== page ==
[ He rends the sonnet. row ! for so, they say, the fool said, and so say Did not the heuvenly rhetoric of thine eye I, and I the fool. Well proved, wit! By the ('Gainst whom the roorld cannot hold argument,) lord, this love is as mad as Ajax : it kills Persuade my heart to this false perjury? sheep; it kills me, I a sheep : Well proved Vores, for thee broke, deserce not punishment. again on my side! I will not love: if I do, A woman I forsuore; but, I will prore, hang me; i'faith, I will not. O, but her eye, Thou being a goddless, I forswore not thee : -by this light, but for her eye, I would not My row was earthly, thou a hearenly love ; love her; yes, for her two eyes. Well, I do Thy grace being gain'd, cures all disgrace in me. nothing in the world but lie, and lie in my Vous are but breath, and breath a vapour is : throat. By heaven, I do love : and it hath Then thou, fair sun, which on my earth dost taught me to rhyme, and to be melancholy ;
shine, and here is part of my rhyme, and he
rhal'st this tapour to melancholy.“ Well, she hath one o' my son. I broken then, it is no fault of mine ; nets already; the clown bore it, the fool sent ! by me broke, What fool is not so wise, it, and the lady hath it : sweet clown, sweeter To lose an oath to win a paradise ? fool, sweetest lady! By the world, I would
s the liver vein, which not care a pin if the other three were in: Here
makes flesh a deity; comes one with a paper ; God give him grace A green goose, a goddess : pure, pure idolatry. to groan ! (Gets up into a tree. God amend us, God amend! we are much out
o'the way. Enter the King, with a paper.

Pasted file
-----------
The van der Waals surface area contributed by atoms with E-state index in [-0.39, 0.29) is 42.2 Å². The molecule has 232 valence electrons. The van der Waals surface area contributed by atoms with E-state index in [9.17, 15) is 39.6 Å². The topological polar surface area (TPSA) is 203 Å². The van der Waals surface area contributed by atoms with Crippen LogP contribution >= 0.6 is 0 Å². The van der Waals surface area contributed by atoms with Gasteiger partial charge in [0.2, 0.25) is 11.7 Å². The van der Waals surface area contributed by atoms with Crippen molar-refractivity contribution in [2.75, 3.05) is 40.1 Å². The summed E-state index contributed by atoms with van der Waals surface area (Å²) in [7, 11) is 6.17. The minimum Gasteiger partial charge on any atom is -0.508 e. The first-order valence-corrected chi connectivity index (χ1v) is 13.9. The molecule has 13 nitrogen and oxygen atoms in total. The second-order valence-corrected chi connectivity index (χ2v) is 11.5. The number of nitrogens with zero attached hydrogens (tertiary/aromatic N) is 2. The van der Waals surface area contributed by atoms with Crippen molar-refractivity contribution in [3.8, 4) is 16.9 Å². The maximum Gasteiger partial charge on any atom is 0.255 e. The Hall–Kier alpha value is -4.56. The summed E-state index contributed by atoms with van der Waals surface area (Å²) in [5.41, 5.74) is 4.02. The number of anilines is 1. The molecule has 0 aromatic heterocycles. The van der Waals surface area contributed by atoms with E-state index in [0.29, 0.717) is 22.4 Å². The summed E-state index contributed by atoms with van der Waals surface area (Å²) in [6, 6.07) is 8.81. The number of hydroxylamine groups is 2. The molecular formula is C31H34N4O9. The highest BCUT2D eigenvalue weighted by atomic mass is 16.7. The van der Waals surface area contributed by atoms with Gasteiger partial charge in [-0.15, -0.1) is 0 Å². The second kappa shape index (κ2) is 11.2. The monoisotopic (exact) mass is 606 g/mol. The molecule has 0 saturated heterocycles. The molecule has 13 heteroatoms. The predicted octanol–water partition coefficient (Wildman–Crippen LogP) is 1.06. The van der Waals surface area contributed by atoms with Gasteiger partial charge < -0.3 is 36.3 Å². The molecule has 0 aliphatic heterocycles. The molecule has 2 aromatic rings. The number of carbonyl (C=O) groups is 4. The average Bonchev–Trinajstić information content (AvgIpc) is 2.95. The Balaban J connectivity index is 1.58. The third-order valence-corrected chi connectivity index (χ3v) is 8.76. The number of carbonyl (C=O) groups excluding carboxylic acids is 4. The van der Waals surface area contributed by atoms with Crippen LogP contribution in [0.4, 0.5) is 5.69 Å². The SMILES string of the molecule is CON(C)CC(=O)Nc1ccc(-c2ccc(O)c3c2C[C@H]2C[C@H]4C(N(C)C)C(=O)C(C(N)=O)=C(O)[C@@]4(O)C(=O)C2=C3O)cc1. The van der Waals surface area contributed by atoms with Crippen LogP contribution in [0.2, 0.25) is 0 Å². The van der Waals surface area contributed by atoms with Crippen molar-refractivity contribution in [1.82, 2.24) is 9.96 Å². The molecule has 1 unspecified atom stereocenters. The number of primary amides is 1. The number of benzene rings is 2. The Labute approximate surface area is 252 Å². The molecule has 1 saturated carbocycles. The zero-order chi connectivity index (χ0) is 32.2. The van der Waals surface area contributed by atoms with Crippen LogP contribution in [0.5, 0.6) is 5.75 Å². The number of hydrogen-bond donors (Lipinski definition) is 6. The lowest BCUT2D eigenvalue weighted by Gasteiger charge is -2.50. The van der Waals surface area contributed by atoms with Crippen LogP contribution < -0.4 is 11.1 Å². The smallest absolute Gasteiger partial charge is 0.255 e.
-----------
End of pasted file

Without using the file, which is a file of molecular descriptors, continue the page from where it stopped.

Enter DUMAIN, with a paper. King. Ah me!
Long. By whom shall I send this ?-ComBiron. (Aside. Shot, by heaven!–Proceed,
Stepping aside. sweet Cupid ; thou hast thump'd him with thy bird-bolt under the left pap :-I'faith secrets.
siron. [Aside.] All hid, all hid, an old in
fant play: King. [Reads.) So sweet a kiss the golden sun Like a demi-god here sit I in the sky, gives not
And wretched fools' secrets heedfully o'er-eye. To those fresh morning drops upon the rose, More sacks to the mill! O heavens, I have my As thy eye-beams, when their fresh rays have smote
[dish? The night of dew that on my cheeks down flows: Dumain transform'd: four woodcocks in & Nor shines the silver moon one half so bright
Dum. ( most divine Kate ! Through the transparent bosom of the deep, Biron. O most profane coxcomb! [Aside. As doth thy face through tears of mine gire light; | Dum. By heaven, the wonder of a mortal Thou shin'st in every tear that I do weep:
eye! No drop but as a coach doth carry thee,
Biron. By earth, she is but corporal; there So ridest thou triúmphing in my woe;
Aside. Do but behold the tears that suell in me,
Dum. Her amber hairs for foul have amber And they thy glory through thy grief will show :
coted. But do not love thyself; then thou wilt keep Biron. An amber-colour'd raven was well My teurs for glasses, and still make me weep.
Dum. As fair as day. Sweet leaves, shade folly. Who is he comes Biron Ay, as some days; but then no sun here?
Long. And I had mine!
[ Aside. | These worms for loving, that art most in love? King. And I mine too, good Lord! Aside. Your eyes do make no coaches ; in your tears, Biron. Amen, so I had mine : Is not that a | There is no certain princess that appears : good word ?
[Aside. You'll not be perjur'd, 'tis a hateful thing; Dum. I would forget her; but a fever she Tush, none but minstrels like of sonneting. Reigns in my blood, and will remember'd be. But are you not asham'd ? nay, are you not, Biron. A fever in your blood, why, then in- | All three of you, to je thus much o'ershot ? cision